On Broadway

(Written jointly with Jens von Bergmann and cross-posted at MountainMath)

We have finally found some time to take a closer look at the Broadway Plan. There are many good things to say about the plan, it adds housing in an amenity and job rich area about to get a new subway line. It promises to not just undo the downzoning the city imposed on parts of the area in the 1970s but enables a bit more housing to make up for lost time.

The plan also tacks heavily against the displacement risk to renters in the established rental apartment areas by both 1) limiting the redevelopment potential in those areas and 2) increasing the strength of tenant relocation and right of return policies, a hard-learned lesson from the redevelopment activity around Metrotown in neighbouring Burnaby. In short, overall there’s a lot to like.

In this post we want to accomplish several somewhat diverse goals

  1. Provide some code to improve the data analysis in the plan that uses census data,
  2. Place the Broadway plan more firmly into context of historical zoning changes in that corridor, and
  3. Interrogate the decision to limit development potential in the existing low-density areas, which we have argued in the past make for ideal sites to concentrate development becaues of their low displacement implications.

Continue reading

Estimating Suppressed Household Formation

(Written jointly with Jens von Bergmann and cross-posted at MountainMath)

TL;DR

We develop and elaborate a Montréal Method for estimating housing shortfalls related to constraints upon current residents who might wish to form independent households but are forced to share by local housing markets. Applying simple versions of the Montréal Method to Metro Areas across Canada suggests that Toronto has the biggest shortfall, which we estimate at 250,000 to 400,000 dwellings, depending upon assumptions. For Vancouver, the estimated shortfall range is narrower, from roughly 75,000 to 100,000 dwellings. But models suggest housing shortfalls remain widespread, and there is much room for further elaboration. Note: shortfalls estimated in this post only account for those due to suppressed household formation among residents and do not account for e.g. migration pressures, which means that overall housing shortfalls are likely much larger.

Continue reading

What’s Up With Squamish?

(Written jointly with Jens von Bergmann and cross-posted at MountainMath)

In our previous post we have outlined the broad problems with the recent UBCM report, in this post we return to one particular one, the comparison of dwelling growth to population growth for “BC Major Census Metropolitan Areas” (Figure 2 in the report), paying particular attention to Squamish as the largest outlier. To start out, let’s take a comprehensive look at how dwelling and population growth play out across BC’s CMAs and CAs.

Continue reading

Ankh-Morpork Urbanism

My household has spent a lot of time escaping to Discworld lately. We started visiting during the beginning of the pandemic (I’d long heard good things). We’ve been returning on a regular basis ever since. And fortunately, the borders have stayed open! With only a small wait time occasionally spent in quarantine (waiting for the volumes we really wanted to read to become available).

Continue reading

Fixing Parking

(Joint with Jens von Bergmann and cross-posted at MountainMath)

New parking proposal just dropped! As Vancouver City Council once again discusses parking it seems like a good time to give a brief overview of the trade-offs involved, with special focus on the progressivity of parking permit fees. Vancouver proposed to introduce a city-wide parking permit program, requiring residents to buy a $45/year parking permit to park their vehicles on city streets (reduced to $5 for people with low incomes), or pay a $3 overnight visitor parking fee. Additionally the City proposes higher annual fees of $500 to $1000 for new gasoline-powered cars built 2023 or later.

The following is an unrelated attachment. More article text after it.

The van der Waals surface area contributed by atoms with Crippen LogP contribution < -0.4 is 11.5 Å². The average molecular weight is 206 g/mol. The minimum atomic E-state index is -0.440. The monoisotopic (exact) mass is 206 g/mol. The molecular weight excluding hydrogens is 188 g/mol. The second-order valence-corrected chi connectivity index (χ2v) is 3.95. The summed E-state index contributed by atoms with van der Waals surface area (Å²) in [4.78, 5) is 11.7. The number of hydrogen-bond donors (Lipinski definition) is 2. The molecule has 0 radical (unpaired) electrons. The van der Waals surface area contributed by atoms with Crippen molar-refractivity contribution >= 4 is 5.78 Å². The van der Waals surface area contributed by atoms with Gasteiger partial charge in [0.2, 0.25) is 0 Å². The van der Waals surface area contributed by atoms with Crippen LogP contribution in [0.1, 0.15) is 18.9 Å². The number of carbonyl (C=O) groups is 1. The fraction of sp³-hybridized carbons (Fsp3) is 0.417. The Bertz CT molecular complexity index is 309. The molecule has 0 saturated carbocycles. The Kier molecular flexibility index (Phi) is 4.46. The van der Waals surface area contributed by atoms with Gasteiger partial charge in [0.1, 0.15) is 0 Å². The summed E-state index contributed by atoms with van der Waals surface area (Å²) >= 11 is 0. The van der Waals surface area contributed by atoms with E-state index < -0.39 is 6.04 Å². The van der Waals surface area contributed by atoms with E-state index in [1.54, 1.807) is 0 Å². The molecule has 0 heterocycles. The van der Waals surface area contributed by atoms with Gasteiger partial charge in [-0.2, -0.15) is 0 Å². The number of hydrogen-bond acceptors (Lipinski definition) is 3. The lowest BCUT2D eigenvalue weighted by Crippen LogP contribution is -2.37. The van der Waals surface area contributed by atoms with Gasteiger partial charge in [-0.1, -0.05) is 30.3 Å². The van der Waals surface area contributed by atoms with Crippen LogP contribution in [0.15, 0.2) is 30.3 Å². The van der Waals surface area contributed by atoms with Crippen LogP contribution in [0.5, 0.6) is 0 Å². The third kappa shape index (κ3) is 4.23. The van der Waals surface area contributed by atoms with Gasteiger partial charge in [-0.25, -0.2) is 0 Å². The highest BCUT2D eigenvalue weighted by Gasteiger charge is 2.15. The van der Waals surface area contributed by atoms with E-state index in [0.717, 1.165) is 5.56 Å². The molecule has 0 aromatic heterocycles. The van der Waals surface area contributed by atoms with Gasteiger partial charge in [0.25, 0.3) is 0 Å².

Continue reading

Satellites, Sprawl, and City Six-Packs

Co-authored with Jens von Bergmann and cross-posted at MountainMath

We’re getting better and more accessible datasets for exploring land use change all the time. We have played with the Global Human Settlement Layer (GHSL) data in the past, where we looked at the population data on a 250m grid to compare how different city’s population distribute spatially, as well as the 1975, 1990, 2000, 2015 time series to see how it changed over time. These GHSL population datasets take a variety of input data to build, one part is census or other population-based datasets, the other is the built-out area derived from satellite data that is used to estimate population data at the fine 250m grid.

Continue reading

Recent Sightings

A round-up of recent sightings on-line (cause where else am I gonna show up?)

June through July saw me presenting at the Canadian Sociological Association (CSA) meetings, joining a panel presentation with the Vancouver City Planning Commission (VCPC), and giving an invited talk with the QMI / Urbanarium Urban Lunch Series ahead of the forthcoming visit by Alain Bertaud. Details, Abstracts, Slides, and Video Links (where available) below!

Continue reading

Manufactured Insecurity: author meets (friendly) critic

So back in the before time, by which I mean somewhere toward the end of 2019, I happily agreed to join an “author meets critics” panel at the Pacific Sociological Association meetings to discuss Esther Sullivan‘s book Manufactured Insecurity: Mobile Home Parks and Americans’ Tenuous Right to Place. The meeting would’ve been in Eugene, Oregon at the end of March in 2020. By February I was already reading the tea leaves and doubting it was going to happen.

Continue reading